Tivadar Csontváry Kosztka

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Tivadar Csontváry Kosztka
Self-portrait (around 1900)
Born5 July 1853
Died20 June 1919(1919-06-20) (aged 65)
Known forPainter
MovementPost-Impressionism, expressionism

Tivadar Csontváry Kosztka born Mihály Tivadar Kosztka (Hungarian pronunciation: [ˈtivɒdɒr ˈt͡ʃontvaːri ˈkostkɒ]; 5 July 1853 – 20 June 1919) was a Hungarian painter who was part of the avant-garde movement of the early twentieth century.[1] Working mostly in Budapest, he was one of the first Hungarian painters to become known in Europe. He belonged to no specific school of art, but his works included elements similar to those of the foremost painters of Post-impressionism. Many critics consider him Hungary’s greatest painter.[2] On 15 December 2006 the Kieselbach Gallery in Budapest sold an auction the most expensive Csontváry painting so far. The Rendezvous (1902) ("Meeting of the lovers") was bought by an anonymous client for more than one million EUR.

His works are held by the Hungarian National Gallery in Budapest and the Csontváry Museum in Pécs, among other institutions and private collectors.


Csontváry was born on 5 July 1853 in Kisszeben, Sáros County, Kingdom of Hungary (today Sabinov, Slovakia), and died 20 June 1919 in Budapest. His father, Dr. László Kosztka, was a physician and pharmacist, his mother was Franciska Hajczelmajer of Darócz (now Šarišské Dravce, Slovakia).[3] His ancestors on his father's side were Poles who settled in Hungary.[4] Although Csontváry was obsessed with his Magyar roots, he grew up speaking Slovak mixed with German.[5] He was a pharmacist until his twenties.[6]

On the hot sunny afternoon of 13 October 1880, when he was 27 years old, he had a mystic vision. He heard a voice saying, "You are going to be the greatest painter of the world, greater than Raphael."[7] He took journeys around Europe, visited the galleries of the Vatican, and returned to Hungary to earn money for his journeys by working as an apothecary. From 1890, he traveled around the world. He visited Paris, the Mediterraneum (Dalmatia, Italy, Greece), North Africa and the Middle East (Lebanon, Palestine, Egypt, Syria) and painted pictures. Often his pictures are very large, several meters (yards) wide and height is not unusual.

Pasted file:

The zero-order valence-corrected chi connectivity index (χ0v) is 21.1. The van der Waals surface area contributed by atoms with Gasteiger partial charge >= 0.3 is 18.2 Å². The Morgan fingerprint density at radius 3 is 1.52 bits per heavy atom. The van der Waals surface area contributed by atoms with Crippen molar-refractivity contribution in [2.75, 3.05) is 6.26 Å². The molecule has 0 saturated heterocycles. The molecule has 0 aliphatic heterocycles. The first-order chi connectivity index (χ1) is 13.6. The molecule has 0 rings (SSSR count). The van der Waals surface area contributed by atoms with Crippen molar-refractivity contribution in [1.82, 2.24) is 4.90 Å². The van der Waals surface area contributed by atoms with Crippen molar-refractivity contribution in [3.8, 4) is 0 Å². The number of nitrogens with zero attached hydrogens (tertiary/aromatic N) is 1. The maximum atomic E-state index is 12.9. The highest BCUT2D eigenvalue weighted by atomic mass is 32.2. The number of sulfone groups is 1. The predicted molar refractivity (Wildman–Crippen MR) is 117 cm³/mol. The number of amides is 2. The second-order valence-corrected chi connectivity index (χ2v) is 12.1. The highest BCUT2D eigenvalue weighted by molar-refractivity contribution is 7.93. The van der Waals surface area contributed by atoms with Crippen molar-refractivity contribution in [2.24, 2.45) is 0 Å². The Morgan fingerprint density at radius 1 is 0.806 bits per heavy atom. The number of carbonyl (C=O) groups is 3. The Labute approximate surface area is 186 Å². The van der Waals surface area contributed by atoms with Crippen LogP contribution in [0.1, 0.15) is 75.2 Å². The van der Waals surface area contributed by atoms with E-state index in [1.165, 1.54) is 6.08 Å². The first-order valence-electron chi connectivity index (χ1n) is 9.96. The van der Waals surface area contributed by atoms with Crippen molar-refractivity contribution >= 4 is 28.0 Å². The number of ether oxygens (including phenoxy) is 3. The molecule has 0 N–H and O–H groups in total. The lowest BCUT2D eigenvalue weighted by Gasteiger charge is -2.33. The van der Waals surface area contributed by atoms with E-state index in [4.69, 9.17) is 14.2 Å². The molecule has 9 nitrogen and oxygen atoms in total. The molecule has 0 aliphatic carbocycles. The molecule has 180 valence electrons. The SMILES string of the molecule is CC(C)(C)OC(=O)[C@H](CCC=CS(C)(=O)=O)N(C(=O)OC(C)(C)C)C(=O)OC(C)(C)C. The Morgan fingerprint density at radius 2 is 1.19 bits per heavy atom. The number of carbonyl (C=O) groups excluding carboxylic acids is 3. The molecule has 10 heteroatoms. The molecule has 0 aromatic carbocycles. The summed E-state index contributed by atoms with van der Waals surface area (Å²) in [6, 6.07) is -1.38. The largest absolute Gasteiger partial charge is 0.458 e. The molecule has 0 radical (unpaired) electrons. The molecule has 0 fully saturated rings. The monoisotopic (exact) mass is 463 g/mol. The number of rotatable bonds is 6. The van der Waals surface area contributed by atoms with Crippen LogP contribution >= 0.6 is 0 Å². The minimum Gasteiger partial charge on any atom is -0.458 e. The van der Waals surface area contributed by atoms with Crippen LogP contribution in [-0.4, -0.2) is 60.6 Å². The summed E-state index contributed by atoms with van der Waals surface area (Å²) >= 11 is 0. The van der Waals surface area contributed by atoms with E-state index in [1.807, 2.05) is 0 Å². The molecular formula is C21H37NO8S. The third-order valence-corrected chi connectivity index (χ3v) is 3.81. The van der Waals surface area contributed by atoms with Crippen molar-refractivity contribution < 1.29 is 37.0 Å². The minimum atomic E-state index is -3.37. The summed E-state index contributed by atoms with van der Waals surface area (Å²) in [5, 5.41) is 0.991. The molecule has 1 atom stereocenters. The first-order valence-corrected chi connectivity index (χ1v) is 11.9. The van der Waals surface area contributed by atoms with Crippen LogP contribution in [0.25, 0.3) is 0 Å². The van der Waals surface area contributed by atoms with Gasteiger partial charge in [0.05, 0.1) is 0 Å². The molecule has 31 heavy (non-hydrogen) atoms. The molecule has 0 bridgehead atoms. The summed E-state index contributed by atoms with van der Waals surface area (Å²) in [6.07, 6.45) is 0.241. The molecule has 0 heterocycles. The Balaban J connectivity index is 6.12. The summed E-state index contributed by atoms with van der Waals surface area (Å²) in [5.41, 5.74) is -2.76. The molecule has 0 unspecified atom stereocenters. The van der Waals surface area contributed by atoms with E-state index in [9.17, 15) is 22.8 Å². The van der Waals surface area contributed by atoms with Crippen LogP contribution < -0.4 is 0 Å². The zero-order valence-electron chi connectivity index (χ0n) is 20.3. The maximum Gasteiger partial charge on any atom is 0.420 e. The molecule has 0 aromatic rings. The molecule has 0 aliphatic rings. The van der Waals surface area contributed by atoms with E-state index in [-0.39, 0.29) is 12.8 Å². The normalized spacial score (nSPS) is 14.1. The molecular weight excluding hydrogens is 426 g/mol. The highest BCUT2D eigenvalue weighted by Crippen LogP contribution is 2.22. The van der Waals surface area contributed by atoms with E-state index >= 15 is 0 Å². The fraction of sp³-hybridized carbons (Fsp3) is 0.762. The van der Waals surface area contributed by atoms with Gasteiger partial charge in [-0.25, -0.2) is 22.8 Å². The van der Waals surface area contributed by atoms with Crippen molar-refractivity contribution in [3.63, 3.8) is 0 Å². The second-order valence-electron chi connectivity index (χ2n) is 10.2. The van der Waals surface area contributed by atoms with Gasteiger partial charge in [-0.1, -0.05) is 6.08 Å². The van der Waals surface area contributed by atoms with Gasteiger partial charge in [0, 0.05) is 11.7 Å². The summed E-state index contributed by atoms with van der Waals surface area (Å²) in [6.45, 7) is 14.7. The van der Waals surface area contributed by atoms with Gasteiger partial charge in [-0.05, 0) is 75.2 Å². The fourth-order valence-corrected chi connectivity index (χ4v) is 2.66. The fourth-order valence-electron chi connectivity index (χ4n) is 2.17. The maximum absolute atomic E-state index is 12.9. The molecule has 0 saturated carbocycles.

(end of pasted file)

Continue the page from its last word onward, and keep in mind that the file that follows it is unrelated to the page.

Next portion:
He painted his major works between 1903 and 1909. He had some exhibitions in Paris (1907) and Western Europe. Most of the critics in Western Europe recognized his abilities, art and congeniality, but in the Kingdom of Hungary during his life, he was considered to be an eccentric crank for several reasons, e. g. for his vegetarianism, anti-alcoholism, anti-smoking, pacifism, and his cloudy, prophetic writings and pamphlets about his life (Curriculum), genius (The Authority, The Genius) and religious philosophy (The Positivum). Some of his biographists considered this as a latent, but increasingly disruptive schizophrenia.[8] Although he was later acclaimed, during his lifetime Csontváry found little understanding for his visionary, expressionistic style. A loner by nature, his "failure" impaired his creative power.